This was one of those books that you enjoyed listening to but you also felt helpless as far as what you could do to prevent it from happening again. The greed and lack of ownership for their actions that people on Wall Street were allowed to get away with makes you want to put your money somewhere else. Unfortunately, there aren't alot of other options so we'll just have to be careful of who we do business with. This book certainly gave me a much better understanding of how it all fit together and why we lost what we did in the market. I listened to it twice and liked it both times.
It took a long time to get into this book, but I ultimately got there and was glad I stayed with it. Worth a read.
Michael Lewis does a wonderful job of making a complicated story engaging. This is the story of how the subprime mortgage market nearly brought the world financial system down. Mr. Lewis' breaks down the financial topics into easily digestible bits and weaves in interesting personal stories of those people to identified the opportunity & risks.
To get a better understanding to what happened during the financial crisis, one would have to read the author's book Liar's Poker. The author does a good job explaining how this happened and how Wall Street had been betting against the American people and the world. How they had no regard of any of the consequences. How bad behavior was rewarded.
Did not like this book. I suppose I only finished it because I paid for it. I found no insight into the sub-prime mortgage debacle. The author throws around people's names & company names as if that were enuff. He gives you terms but never defines them. As a realtor I may know a little more about sub-prime mortgages than the average person, but still it was totally unenlightening. This includes Part 2 of the book. It does not get better. I gave it one star only because I could not give it a half star.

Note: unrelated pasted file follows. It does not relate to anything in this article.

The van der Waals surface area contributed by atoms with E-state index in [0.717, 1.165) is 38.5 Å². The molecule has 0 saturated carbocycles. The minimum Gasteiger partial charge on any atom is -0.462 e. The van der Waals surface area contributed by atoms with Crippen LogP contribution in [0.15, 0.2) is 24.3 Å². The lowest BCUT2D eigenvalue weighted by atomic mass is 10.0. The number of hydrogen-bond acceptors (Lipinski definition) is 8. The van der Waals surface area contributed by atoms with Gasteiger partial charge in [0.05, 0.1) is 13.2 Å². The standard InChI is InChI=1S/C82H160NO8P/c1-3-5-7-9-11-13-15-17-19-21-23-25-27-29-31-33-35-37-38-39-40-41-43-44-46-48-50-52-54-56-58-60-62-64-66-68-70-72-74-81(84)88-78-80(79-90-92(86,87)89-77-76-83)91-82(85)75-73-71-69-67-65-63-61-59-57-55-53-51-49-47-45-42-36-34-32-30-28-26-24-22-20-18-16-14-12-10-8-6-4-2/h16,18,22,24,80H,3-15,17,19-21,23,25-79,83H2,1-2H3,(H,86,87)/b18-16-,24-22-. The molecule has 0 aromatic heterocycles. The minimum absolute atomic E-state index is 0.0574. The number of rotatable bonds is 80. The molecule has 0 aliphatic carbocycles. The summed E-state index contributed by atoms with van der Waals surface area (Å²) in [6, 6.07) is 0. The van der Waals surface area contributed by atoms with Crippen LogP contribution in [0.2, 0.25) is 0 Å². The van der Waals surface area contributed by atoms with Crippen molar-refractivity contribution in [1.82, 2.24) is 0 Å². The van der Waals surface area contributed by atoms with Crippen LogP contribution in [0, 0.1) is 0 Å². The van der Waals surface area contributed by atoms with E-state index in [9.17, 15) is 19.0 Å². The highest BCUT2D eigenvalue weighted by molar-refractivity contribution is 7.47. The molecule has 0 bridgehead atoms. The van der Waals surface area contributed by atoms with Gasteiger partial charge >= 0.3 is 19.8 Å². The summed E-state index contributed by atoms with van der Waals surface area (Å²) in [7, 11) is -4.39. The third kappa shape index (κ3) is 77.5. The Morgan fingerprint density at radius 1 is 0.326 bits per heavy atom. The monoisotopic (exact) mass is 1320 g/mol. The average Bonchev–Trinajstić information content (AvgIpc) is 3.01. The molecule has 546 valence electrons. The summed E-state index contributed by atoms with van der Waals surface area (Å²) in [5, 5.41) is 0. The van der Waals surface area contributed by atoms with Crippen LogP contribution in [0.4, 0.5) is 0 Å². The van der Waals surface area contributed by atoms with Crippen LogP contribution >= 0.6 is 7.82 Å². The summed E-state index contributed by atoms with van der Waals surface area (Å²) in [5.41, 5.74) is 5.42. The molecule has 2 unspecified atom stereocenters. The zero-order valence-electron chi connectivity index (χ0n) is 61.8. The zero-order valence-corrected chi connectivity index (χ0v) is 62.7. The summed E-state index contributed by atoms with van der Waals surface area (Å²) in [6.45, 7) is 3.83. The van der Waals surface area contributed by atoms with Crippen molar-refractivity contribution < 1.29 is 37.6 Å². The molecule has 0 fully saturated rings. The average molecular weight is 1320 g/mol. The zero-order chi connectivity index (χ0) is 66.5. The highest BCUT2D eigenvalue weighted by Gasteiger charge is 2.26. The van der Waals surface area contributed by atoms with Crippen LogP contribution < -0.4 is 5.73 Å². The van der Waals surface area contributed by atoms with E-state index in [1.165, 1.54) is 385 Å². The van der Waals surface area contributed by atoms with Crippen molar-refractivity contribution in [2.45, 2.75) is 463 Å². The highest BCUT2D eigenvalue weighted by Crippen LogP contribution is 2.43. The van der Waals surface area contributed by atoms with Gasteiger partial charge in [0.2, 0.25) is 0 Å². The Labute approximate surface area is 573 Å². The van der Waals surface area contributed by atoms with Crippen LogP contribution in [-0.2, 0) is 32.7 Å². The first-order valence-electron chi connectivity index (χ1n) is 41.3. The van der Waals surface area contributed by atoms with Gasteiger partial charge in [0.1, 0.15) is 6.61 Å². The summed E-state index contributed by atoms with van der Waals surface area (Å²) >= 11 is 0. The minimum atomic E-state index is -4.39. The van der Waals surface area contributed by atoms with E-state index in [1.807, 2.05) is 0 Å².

Now i begin to understand the sub-prime crisis. The greed and stupidity of ALL the heads of the major commercial and investment banks is beyond belief. Lewis explains it all in a manner that is easily understood. Every last American should read it. All the bankers, all the government functionaries come out looking like fools.
A very comprehensive but understandable narrative about Wall Street's catastrophic investment in "subprime mortgages" (i.e., home loans to people who couldn't pay them back) leading to the economic meltdown of 2008. It's a bit dry at times, but Lewis explains everything clearly and soon you'll be following along as he discusses Mezzanine CDOs and all the other arcane financial terms brokers and traders use to deceive (yes, deliberately deceive) investors.
Greed and deceit on Wall Street? Shocking! No, but really, the problem as Lewis explains it is not that Wall Street is greedy and dishonest but that most of the people on Wall Street don't actually know what they're doing. You'd think guys put in charge of handling billions of dollars would take the time to research their investments. Even if they don't care about screwing the public, they don't really want to bring down the entire economy. Yet that's exactly what they did, because they were lazy and ignorant. Even the CEOs.
If your understanding of the implosion of the housing market and the economy is kind of vague and you want to know the details, this is a very good book to start educating yourself with. Of course Lewis tells the story from his own viewpoint, and some of his opinions are not shared universally, so this isn't necessarily the definitive book on the subject.
He populates the book with an interesting cast of characters, not necessarily the biggest names in the catastrophe, but the little guys who made a killing seeing what the big investment banks didn't: that Bear Sterns and Lehman Brothers were holding billions of dollars of bad paper. It almost makes you believe that you could make a killing on Wall Street if you were willing to put in the time and the study -- and if you were willing to hold on for a white-knuckle ride while everyone else is telling you you're about to lose your pants.
I really enjoyed this book. For those of us that guessed right but were too lazy to act, this book is great for pretending that we shorted the market. This was a very interesting insider view of the shorting of our country's greed and stupidity.
This book is a brilliant and unbiased account of the Wall street Meltdown, and the seeds of destruction (planted many years previous) that provided the basis for the ensuing carnage. Rarely do I have the pleasure of listening to a book this insightful!! The research, writing, and unbiased reporting in this book should make the author a Pulitzer Prize candidate!!!